Health and safety

Costa Concordia disaster prompts changes in merchant ship emergency signage

2 December 2018

Lessons learned from the Costa Concordia disaster have helped to shape new rules governing emergency signs on merchant ships. ANDREW LININGTON reports…

January 2019 will see changes to the International Maritime Organisation's SOLAS Convention that clarify and harmonise the requirements for escape route signs and equipment location markings – bringing them into line with International Organisation for Standardisation (ISO) criteria. 

Signs – especially on ships – are all around us, and their shape, colour and symbols are determined through a science known as semiotics. This seeks to ensure that signs are immediately recognisable and unambiguously understood by the person on the receiving end.

Semiotics influence every aspect of safety signage – from why warning signs are yellow, safety signs green, prohibition signs red and mandatory signs blue to what shape a fire escape marker should be.

However, a paper submitted to the IMO by the United States and the ISO called for revision of the rules for signage indicating the location and arrangement of escape routes to the assembly stations, as well as markings for the locations of fire protection equipment and life-saving appliances.

'The loss of the Costa Concordia illustrated the compelling need to ensure consistent and effective signs and markings to facilitate the rapid evacuation of passengers in an emergency,' it warned.

'Despite the crew being responsible for assisting the passengers to their assigned assembly/embarkation stations, language difficulties between the various nationalities onboard resulted in a chaotic, disorganised abandonment,' the paper added. 'The recently boarded passengers, having spent only a limited time on the ship, lacked a thorough familiarity with its layout and the established escape routes, resulting in a prolonged evacuation.'

The loss of the Costa Concordia illustrated the compelling need to ensure consistent and effective signs and markings to facilitate the rapid evacuation of passengers in an emergency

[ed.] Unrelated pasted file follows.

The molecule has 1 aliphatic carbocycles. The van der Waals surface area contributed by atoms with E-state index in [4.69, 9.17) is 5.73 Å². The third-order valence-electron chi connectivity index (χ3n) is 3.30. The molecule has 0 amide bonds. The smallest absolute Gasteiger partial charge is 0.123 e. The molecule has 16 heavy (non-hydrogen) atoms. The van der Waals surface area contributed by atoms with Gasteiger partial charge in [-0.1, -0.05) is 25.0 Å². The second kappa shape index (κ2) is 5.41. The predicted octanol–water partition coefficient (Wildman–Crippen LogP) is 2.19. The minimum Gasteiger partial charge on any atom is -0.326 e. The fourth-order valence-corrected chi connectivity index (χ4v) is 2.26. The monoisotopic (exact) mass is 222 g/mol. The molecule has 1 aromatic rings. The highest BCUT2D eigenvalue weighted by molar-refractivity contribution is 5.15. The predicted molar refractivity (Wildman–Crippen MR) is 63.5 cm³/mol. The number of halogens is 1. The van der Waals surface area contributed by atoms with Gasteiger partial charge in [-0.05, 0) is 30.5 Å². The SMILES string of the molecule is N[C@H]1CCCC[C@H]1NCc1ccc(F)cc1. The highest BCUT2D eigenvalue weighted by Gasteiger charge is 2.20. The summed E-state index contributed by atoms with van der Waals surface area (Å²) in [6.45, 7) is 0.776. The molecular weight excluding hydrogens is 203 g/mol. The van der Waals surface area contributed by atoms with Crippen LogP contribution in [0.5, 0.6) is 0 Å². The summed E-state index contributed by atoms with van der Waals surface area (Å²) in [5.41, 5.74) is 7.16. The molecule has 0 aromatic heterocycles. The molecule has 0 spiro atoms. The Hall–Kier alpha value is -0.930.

In response to the paper, the adequacy of shipboard safety signs and markings was reviewed by an IMO working group on passenger ship safety established after the Costa Concordia accident.

This concluded that the current SOLAS standards 'have become scattered and inconsistent', with ambiguous regulations leading to shipyards and shipowners frequently following different approaches to escape route signs and equipment markings.

'It is not unusual to find routes and equipment inappropriately marked with signs based on graphical symbols intended for use on fire control plans, which may not be easily understood when used as signs,' the working group noted.

'The current inconsistencies in the regulations could result in confusion over the proper direction of escape travel in an emergency, hindering the safe escape of passengers,' it warned.

The review found that the existing SOLAS rules fail to set clear standards for marking or signs to embarkation stations, and give no guidance on the means of illumination or type and arrangement of escape route and equipment marking signs.

The new rules will come into force on 1 January 2019, and will apply to all ships built after that date. They will also require existing vessels to update signage when they undergo repairs or modifications.